Dr. Jeffrey I. Kennis,  D.C.
205 Commercial St Boston, MA 02109 NORTH END

( 617)720-2329


When back pain strikes for the first time, it brings with it many decisions to be made: How long should you wait before seeing a doctor? What do the test results mean? Should you get surgery?

When back pain begins, an initial course of stretching and other nonsurgical treatments is often recommended before considering surgery. Watch: Hurdler Stretch for Low Back Pain Relief

There are no set of right or wrong answers to these questions—each person's individual situation is unique. But through the collective wisdom of spine specialists and others who have dealt with back pain, these six choices seem to be factors that may make your back pain worse or delay getting relief through the right treatment.

Mistake #1: Ignoring your pain for too long

While it's true that low back pain usually gets better within a few weeks, don't make the mistake of ignoring it too long. Go to a spine specialist to get a diagnosis and treatment plan. With a correct diagnosis, you can start to map out a recovery plan that may include exercise, massage therapy, or a visit with a physical therapist.

Looking for a doctor? Check our directory of Spine-health certified physicians.

Mistake #2: Relying on your general practitioner for too long

Primary care physicians and general practitioners typically don’t have in-depth training in spine medicine, so it may be harder to get an accurate diagnosis and/or treatment plan. The best way your primary care doctor can help you is by referring you to an excellent spine professional.

See Specialists Who Treat Back Pain

If your back pain is severe and lasts for more than a couple of weeks, it's time to ask your primary care doctor for a referral to a chiropractor or a spine specialist such as a physiatrist.

See How To Select The Best Chiropractor

Mistake #3: Choosing surgery too quickly

For many, it's tempting to view spine surgery as a "quick fix." However, it is typically recommended to try nonsurgical treatment for at least several weeks or months before consulting a spine surgeon (with a few exceptions). While surgery can fix a specific anatomical problem, such as a herniated disc pressing on a nerve, conditions like degenerative disc disease are better managed with a long-term plan for physical therapy and exercise.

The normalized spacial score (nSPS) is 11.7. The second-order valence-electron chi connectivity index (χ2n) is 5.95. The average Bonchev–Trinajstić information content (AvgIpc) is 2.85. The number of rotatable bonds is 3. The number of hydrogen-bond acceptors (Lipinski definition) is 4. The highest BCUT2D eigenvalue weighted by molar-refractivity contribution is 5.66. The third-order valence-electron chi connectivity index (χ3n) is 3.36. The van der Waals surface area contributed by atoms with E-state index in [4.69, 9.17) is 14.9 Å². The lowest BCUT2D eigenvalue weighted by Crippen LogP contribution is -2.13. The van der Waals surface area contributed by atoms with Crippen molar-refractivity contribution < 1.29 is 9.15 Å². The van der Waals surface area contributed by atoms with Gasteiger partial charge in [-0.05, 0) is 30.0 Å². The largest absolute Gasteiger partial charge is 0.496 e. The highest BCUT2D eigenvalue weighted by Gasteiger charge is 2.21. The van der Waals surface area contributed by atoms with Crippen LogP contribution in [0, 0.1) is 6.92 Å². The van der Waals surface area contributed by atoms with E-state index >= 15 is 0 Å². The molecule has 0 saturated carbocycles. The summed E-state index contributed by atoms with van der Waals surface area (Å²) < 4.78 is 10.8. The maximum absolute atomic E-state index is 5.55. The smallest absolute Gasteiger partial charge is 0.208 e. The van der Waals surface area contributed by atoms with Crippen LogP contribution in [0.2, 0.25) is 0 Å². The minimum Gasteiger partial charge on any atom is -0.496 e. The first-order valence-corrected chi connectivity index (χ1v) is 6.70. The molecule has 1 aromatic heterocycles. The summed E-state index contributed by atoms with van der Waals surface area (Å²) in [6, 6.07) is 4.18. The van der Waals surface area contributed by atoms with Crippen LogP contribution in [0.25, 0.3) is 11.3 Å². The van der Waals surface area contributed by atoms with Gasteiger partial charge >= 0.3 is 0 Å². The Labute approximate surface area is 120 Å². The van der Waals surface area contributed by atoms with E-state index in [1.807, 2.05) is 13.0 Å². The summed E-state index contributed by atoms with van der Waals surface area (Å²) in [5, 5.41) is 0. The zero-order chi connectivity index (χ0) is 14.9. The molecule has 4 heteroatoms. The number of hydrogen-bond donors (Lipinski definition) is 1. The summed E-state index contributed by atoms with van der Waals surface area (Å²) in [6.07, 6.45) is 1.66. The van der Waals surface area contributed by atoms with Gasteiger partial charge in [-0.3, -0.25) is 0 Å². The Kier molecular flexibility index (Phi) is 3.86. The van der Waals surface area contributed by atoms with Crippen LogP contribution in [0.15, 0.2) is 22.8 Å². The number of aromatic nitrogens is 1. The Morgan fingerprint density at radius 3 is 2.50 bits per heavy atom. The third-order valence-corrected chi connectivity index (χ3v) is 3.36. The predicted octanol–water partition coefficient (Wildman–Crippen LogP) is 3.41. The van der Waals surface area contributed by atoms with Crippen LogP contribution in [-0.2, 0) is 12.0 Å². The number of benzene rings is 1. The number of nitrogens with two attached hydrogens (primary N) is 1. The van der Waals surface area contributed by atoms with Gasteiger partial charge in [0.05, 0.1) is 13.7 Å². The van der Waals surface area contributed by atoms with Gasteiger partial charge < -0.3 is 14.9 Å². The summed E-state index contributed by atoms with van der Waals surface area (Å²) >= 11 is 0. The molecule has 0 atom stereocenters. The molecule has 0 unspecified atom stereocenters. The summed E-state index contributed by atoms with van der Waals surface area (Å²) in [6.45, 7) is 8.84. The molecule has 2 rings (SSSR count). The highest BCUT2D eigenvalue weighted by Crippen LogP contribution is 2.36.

See Back Pain Medication Overview: Understanding Medication for Back Pain Relief

back surgery

Back surgery aims to correct an anatomical lesion in individuals who fail to show improvement with nonsurgical treatment. See Back Surgery and Neck Surgery Overview

Mistake #4: Postponing back surgery for too long

On the other hand, for certain conditions patients tend to do better if they have surgery sooner. For example, when there is arm or leg pain and weakness because a nerve root is pinched, known as radiculopathy, it is often best to take pressure off the nerve root through surgery sooner to avoid developing nerve problems.

See Guidelines for Evaluating a Spine Surgeon

Mistake #5: Focusing on imaging results

Imaging tests like MRI or CT scans are just pictures; they do not show pain. In fact, you may have terrible pain and a scan that shows a normal-looking spine, or you may have a scan that shows a large herniated disc, yet have no pain. A skilled physician will be able to read your imaging test results and combine them with information from your patient history and physical exam to produce an accurate diagnosis.

See Diagnosing Lower Back Pain

Mistake #6: Remaining inactive

If you are in acute pain, a few days of doctor-recommended rest is fine. However, lack of activity can in fact lead to more pain over time, so don't stay idle too long. Keeping your back and supporting structures flexible and strong means that they can better support your spine, hasten the healing process, and minimize the chance of future pain or injury. The core abdominal and back muscles don't get much exercise from everyday activities and need specific attention.

See Back Exercises and Abdominal Exercise Recommendations

Back pain is different for everyone, so trust yourself—and get educated about your situation—so you have the best chance of getting better quickly.

See When to Seek Medical Care for Low Back Pain

Learn more:

40 Questions to Ask Your Surgeon Before Back Surgery

Easy Exercise Program for Low Back Pain Relief

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